Summary:This research report examines the impact of the National Writing Project in the context of decades of educational improvement efforts, highlighting the NWP's success in building durable infrastructure for long-term, sustained school improvement efforts, and arguing that this success serves as a model for future educational investment.
How we invest in education matters as much as what we invest in. Most efforts to invest in the improvement of US education have come in the form of expenditures made on short‐term projects. Many of these efforts produce high quality services and resources; however, this grant‐making strategy by itself is insufficient to bringing about significant and sustainable improvements in teaching and learning. What is needed, we argue, is a complementary strategy that invests money in the development of educational improvement capital, particularly in the form of coherent educational improvement infrastructures.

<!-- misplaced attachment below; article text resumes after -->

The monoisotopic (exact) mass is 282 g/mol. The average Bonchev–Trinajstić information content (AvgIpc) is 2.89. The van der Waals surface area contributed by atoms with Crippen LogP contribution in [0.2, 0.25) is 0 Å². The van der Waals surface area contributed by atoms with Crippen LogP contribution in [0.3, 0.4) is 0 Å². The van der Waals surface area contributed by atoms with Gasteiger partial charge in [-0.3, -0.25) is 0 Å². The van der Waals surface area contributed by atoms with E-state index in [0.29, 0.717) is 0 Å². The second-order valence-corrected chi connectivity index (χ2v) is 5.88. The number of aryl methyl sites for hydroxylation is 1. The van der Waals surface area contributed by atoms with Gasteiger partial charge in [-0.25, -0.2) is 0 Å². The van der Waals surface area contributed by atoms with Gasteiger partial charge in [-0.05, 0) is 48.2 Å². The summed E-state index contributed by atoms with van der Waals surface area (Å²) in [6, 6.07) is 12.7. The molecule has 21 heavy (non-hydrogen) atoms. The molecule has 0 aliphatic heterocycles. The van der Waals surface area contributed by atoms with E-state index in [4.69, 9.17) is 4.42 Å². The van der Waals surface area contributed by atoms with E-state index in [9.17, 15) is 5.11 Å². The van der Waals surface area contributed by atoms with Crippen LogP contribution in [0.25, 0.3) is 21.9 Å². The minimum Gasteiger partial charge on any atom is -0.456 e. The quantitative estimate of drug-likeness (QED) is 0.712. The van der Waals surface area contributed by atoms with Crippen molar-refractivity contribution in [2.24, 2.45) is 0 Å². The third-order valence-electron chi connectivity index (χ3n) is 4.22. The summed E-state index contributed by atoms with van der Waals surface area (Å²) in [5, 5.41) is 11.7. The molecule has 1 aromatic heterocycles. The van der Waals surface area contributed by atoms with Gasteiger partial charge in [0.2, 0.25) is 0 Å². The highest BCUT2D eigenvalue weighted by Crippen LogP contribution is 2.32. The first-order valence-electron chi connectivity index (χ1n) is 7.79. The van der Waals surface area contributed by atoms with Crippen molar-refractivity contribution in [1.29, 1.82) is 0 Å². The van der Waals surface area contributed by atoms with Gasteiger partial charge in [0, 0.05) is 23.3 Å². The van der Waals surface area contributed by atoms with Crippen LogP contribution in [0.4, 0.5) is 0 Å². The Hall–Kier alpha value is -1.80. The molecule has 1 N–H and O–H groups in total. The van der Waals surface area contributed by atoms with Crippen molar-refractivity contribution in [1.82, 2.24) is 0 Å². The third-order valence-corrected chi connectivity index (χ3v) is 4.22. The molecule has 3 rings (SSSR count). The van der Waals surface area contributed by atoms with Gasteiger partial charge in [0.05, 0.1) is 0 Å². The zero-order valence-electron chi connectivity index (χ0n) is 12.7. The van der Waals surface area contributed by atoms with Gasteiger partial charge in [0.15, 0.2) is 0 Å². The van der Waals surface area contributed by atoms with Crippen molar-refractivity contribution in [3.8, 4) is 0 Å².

For nearly fifteen years we have had the opportunity to document and assess the work of the National Writing Project, an effort that we believe comes very close to fulfilling the criteria needed to satisfy the requirements of being a national educational improvement infrastructure. The National Writing Project, we argue, provides a strong feasibility proof and a highly illuminative example that steady investment can indeed produce a national improvement infrastructure. In this case, the NWP is well positioned to improve the teaching of writing; other similar infrastructures could be developed to support the improvement of other disciplines.